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Field Test: A Designs HM2EQ Hammer Tube Equalizer


The A Designs HM2EQ Hammer 3-band equalizer ($2,695) takes a different approach to equalization as compared to most other EQs. One look at the supplied filter-response graphs in the owner’s manual tells the story: The bandwidth of each channel’s three bell-curve filters spans more than seven octaves at full boost/cut! But don’t be fooled into thinking that such far-reaching effect can only deliver pile-driver action; while the Hammer is certainly capable of powerful tonal shaping, it also produces far more subtle effects.


The Hammer’s jet-black, two-rackspace metal chassis and milled-aluminum faceplate are offset by the highly visible white titling for control functions and settings. Each of the two channels sports a separate frequency selector and boost/cut gain control for its low, mid- and high-frequency bands. Also included are a hard-wired channel bypass and separate high- and low-cut filter switches per channel.

Each band offers six switched center frequencies and bell-curve response. The low-band frequencies range between 30 and 400 Hz. Six mid-band choices range from 250 to 2k Hz, while the high-band selections are between 2.5 and 15 kHz. The boost/cut control for each band provides ±13dB continuously variable adjustment with no detents. All control knobs are large and made from milled-aluminum, and exhibit very smooth and deliberate action. There are no Q controls or individual bypass switches for each band.

The Hammer’s high-cut (LPF) and low-cut (HPF) filters’ cut-off frequencies are fixed at 8 kHz and 84 Hz, respectively. A large, blue-jewel lamp (indicating power status) and heavy-duty Carling toggle power switch finish off the unit’s front panel. The spartan rear panel is home to balanced XLR I/O connectors for each channel and an IEC receptacle for the detachable AC cord provided with the unit.

The Hammer uses both tubes and solid-state components; inputs are passive. Each channel has one AT7 tube in its audio path. Special filters before the tube stage cull noise from the audio signal but pass desirable even-order harmonics. (The noise floor is specified to be -94 dBm across a 30kHz bandwidth.) The outputs are driven by ICs and are transformerless.

The Hammer provides no global input or output gain controls, but the lack of additional amplification stages is intentional, because it keeps the signal path sounding more pristine and free of noise. The 3dB down points for frequency response are at 5 Hz and 40 kHz.


My first test using the Hammer involved mastering a stereo mix that had a lot of midrange and severely lacked both bottom and top end. Boosting 30 Hz/12 dB and 15 kHz/9 dB lent more fullness, punch and detail to the mix, without adding any perceptible noise. Considering the broad range of the Hammer’s filters, the extreme amount of boost I had to employ necessitated choosing center frequencies at far ends of the audio spectrum to lessen the degree to which the midrange would also be boosted. Even so, I needed to apply 1 dB of cut at 2 kHz to bring the midrange back into proper balance. The overall sound was very open, pristine and sweet.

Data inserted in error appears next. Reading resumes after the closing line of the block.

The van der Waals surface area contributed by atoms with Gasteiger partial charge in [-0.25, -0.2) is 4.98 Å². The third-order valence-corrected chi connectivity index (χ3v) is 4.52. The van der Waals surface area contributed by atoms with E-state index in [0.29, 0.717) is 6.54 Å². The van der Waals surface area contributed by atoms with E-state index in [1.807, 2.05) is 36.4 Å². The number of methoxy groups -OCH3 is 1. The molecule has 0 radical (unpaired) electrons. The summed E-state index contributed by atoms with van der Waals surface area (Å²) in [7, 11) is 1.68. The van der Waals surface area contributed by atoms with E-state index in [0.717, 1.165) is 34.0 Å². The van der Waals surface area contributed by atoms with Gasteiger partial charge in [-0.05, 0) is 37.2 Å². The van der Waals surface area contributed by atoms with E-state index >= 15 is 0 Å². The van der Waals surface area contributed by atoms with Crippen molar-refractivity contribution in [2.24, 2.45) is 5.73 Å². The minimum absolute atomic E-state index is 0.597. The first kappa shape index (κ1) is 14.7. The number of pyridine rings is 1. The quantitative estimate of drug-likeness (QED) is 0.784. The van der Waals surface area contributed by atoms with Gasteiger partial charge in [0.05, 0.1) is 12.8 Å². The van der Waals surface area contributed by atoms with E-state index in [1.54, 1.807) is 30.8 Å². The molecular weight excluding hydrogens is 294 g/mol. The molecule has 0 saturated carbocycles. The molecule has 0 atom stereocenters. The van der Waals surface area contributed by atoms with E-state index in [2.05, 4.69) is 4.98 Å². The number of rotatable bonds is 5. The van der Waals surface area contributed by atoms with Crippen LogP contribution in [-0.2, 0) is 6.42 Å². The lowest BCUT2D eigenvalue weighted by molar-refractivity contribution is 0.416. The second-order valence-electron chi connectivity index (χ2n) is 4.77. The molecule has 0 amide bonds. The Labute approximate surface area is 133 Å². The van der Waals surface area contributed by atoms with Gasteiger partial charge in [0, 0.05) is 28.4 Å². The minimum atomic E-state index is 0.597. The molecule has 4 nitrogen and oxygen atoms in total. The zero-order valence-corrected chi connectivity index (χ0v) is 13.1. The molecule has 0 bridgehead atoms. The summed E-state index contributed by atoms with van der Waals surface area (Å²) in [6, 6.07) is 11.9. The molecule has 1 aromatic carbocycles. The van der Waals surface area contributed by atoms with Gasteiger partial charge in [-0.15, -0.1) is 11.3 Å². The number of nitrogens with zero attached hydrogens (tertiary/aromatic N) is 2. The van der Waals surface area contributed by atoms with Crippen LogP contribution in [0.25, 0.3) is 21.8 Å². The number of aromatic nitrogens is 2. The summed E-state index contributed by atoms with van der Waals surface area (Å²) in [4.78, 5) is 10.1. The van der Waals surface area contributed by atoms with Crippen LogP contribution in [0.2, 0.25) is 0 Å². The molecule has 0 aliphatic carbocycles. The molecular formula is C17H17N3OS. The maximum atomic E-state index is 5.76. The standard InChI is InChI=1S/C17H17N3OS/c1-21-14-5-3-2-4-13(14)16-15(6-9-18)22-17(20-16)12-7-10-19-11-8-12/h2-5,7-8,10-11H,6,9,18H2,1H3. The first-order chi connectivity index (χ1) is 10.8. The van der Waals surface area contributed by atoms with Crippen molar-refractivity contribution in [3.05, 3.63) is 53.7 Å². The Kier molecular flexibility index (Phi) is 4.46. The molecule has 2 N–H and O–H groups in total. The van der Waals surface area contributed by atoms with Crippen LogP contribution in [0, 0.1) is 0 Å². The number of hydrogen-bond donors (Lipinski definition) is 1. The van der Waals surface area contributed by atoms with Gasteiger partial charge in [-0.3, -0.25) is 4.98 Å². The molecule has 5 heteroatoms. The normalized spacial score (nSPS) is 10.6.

Next up was an acoustic piano beautifully recorded with a spaced pair of AKG C-414 microphones. This track needed no EQ, but I ran it through the Hammer anyway with all gain controls nulled, and high- and low-cut filters bypassed. In bypassing both channels, I heard no change in timbre or stereo image, confirming that the Hammer’s pristine audio path has no audible effect when in-circuit but “idle.”

On a stereo acoustic guitar track recorded with a spaced pair of Neumann KM184 mics, I set the Hammer to cut 1 dB at 100 Hz and boost 4 dB at 10 kHz. The recording’s silvery high end was beautifully enhanced while low-end mud was removed. When I activated the channels’ low-cut filters, the sound cut through the mix even better and kick drum bleed on the track was reduced.

I next used the Hammer on an electric guitar track that had too much bass and brittle highs. I kicked in the Hammer’s high- and low-cut filters, cut several dB both at 10 kHz and 200 Hz, and boosted mildly at 1.2 kHz to accentuate the midrange frequencies. That helped the track a lot, but I still ended up using a more surgical equalizer — one with Q controls and adjustable HPF and LPF corner frequencies — to sculpt the track to sound the way I wanted it to.

The Hammer EQ sounded awesome on dull, pre-recorded kick and snare tracks. Boosting 9 dB at 50 Hz and 6 dB at 3.5 kHz gave the kick way more slap and punch. A 9dB boost at 5 kHz gave the snare track a wonderful crack.


My main quibble with the Hammer is that it omits independent band bypasses and output gain controls, making A/B comparisons to unprocessed material difficult at best. The unit is also fairly pricey.

If you’re looking for an equalizer with a vintage-tube sound or the ability to tweak narrow frequency bands, the Hammer isn’t for you. This box delivers a sweet, smooth, pristine sound in very broad strokes. Its effect is quite subtle until you use large amounts of boost. Then the magic begins.

A Designs Audio,, 818/716-4153.

Mix contributing editor Michael Cooper is the owner of Michael Cooper Recording in Sisters, Ore. Visit him at